Asthma is a common chronic respiratory condition in children. It can cause a host of symptoms that range from narrowed, mucus-filled airways, coughing, and wheezing to chest tightness, decreased blood oxygenation, and skin pallor.
Asthma is a common cause of missed school days and last-minute changes in family plans and activities. Fortunately, you and your child can take back control by understanding their asthma triggers.
Here’s what you and your child should watch out for, so asthma flare-ups are not a frequent occurrence any longer.
Common Asthma Triggers in Children
Children who have asthma experience episodes, or flare-ups, of symptoms when exposed to certain substances or conditions in their environment. These triggers may be present all the time, or they may appear seasonally (such as a high pollen count). Others are related to the child’s own physiological processes or things they may be allergic to, such as foods or animals. It’s best to know and avoid asthma triggers as the first line of defense against flare-ups.
Asthma triggers vary from person to person. However, some of the most frequent triggers are:
- Weather extremes: heat, cold, and wind
- Allergens, such as dust mites, mold, pollen, cockroaches, animal dander, and certain foods
- Acid reflux disease (GERD)
- Indoor and outdoor air pollution
- Cigarette smoke
- Wood fires
- Emotional – either crying or laughing a lot
- Respiratory infections, such as a cold or the flu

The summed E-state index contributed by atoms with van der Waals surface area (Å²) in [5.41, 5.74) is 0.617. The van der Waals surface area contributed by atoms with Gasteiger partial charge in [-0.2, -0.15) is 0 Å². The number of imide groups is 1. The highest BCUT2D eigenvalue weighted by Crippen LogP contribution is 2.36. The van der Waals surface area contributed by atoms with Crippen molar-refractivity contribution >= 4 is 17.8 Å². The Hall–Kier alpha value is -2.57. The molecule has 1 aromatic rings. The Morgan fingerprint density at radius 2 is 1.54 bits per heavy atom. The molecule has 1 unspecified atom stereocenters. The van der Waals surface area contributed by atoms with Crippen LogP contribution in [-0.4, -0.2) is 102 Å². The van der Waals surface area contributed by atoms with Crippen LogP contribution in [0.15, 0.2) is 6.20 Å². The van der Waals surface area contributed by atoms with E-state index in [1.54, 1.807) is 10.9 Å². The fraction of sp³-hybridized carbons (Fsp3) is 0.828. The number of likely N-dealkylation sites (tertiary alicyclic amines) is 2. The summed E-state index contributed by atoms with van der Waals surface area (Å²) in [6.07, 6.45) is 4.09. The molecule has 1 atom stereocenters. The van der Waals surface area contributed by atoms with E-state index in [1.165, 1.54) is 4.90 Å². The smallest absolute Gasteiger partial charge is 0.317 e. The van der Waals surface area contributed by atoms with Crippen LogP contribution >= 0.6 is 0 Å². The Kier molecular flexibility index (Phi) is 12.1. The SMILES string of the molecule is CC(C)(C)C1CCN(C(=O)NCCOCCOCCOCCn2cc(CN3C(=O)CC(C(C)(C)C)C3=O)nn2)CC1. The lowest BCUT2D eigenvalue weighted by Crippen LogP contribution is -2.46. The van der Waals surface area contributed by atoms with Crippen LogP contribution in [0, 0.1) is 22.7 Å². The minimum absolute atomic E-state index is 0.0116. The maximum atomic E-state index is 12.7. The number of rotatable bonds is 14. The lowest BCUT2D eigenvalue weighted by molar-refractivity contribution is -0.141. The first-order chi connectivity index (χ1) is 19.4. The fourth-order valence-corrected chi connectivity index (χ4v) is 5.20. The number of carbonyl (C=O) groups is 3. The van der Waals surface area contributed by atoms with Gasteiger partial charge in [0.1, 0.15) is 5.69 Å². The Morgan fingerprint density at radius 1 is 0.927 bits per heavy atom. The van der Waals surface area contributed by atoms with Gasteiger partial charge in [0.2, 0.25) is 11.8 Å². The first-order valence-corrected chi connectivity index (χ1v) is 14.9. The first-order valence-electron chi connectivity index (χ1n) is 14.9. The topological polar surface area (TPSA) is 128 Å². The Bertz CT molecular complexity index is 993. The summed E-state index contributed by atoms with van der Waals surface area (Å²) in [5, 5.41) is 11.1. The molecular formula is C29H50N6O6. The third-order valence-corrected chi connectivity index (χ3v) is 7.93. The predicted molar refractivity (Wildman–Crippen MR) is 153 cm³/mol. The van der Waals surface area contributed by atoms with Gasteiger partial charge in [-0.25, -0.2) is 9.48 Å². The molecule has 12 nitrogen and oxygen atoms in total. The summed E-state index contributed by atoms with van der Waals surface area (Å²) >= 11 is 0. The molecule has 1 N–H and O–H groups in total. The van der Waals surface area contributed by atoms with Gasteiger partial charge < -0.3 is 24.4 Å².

How to Avoid Asthma Triggers
While it’s truly impossible to protect a child from every possible asthma trigger all the time, parents can take some simple steps to keep asthma episodes to a minimum. These interventions include:
- Washing bedding and clothes in hot water frequently
- Removing as many carpets and rugs from the home as possible
- Keeping the child indoors on high pollen count days
- Getting the child an annual flu shot and other vaccines, as their pediatrician advises
- Avoiding home humidification
- Vacuuming and dusting the home, particularly the child’s bedroom, frequently
- Practicing good handwashing techniques
- Using sensitive skin soaps and laundry detergents
- Avoiding the use of fragrances (candles and perfumes)
Additionally, parents should keep a journal of symptoms and possible triggers. This information can help their doctor determine the best asthma treatment plan.
How Your Pediatrician Can Help
Periodic well-child visits are a must for a child with asthma. Your pediatrician may recommend allergy testing and treatment (shots or oral medications) and will likely prescribe a rescue inhaler (bronchodilator) and maintenance medication (inhaled corticosteroid) to control symptoms.
Additionally, the doctor can help you and your child formulate an asthma action plan to use when symptoms become severe. This plan should be shared with their school nurse, caregivers, teachers, and coaches, so they know how to help in case of severe symptoms.
Children’s Asthma Treatment in Purchase, NY
At Westchester Park Pediatrics, our pediatricians work with numerous families to manage asthma and other chronic health conditions in children. If you wish to know more about asthma triggers and how to avoid them, please contact us for an in-office consultation: at (914) 761-1717. You can also request an appointment online. Your child’s health is our top priority!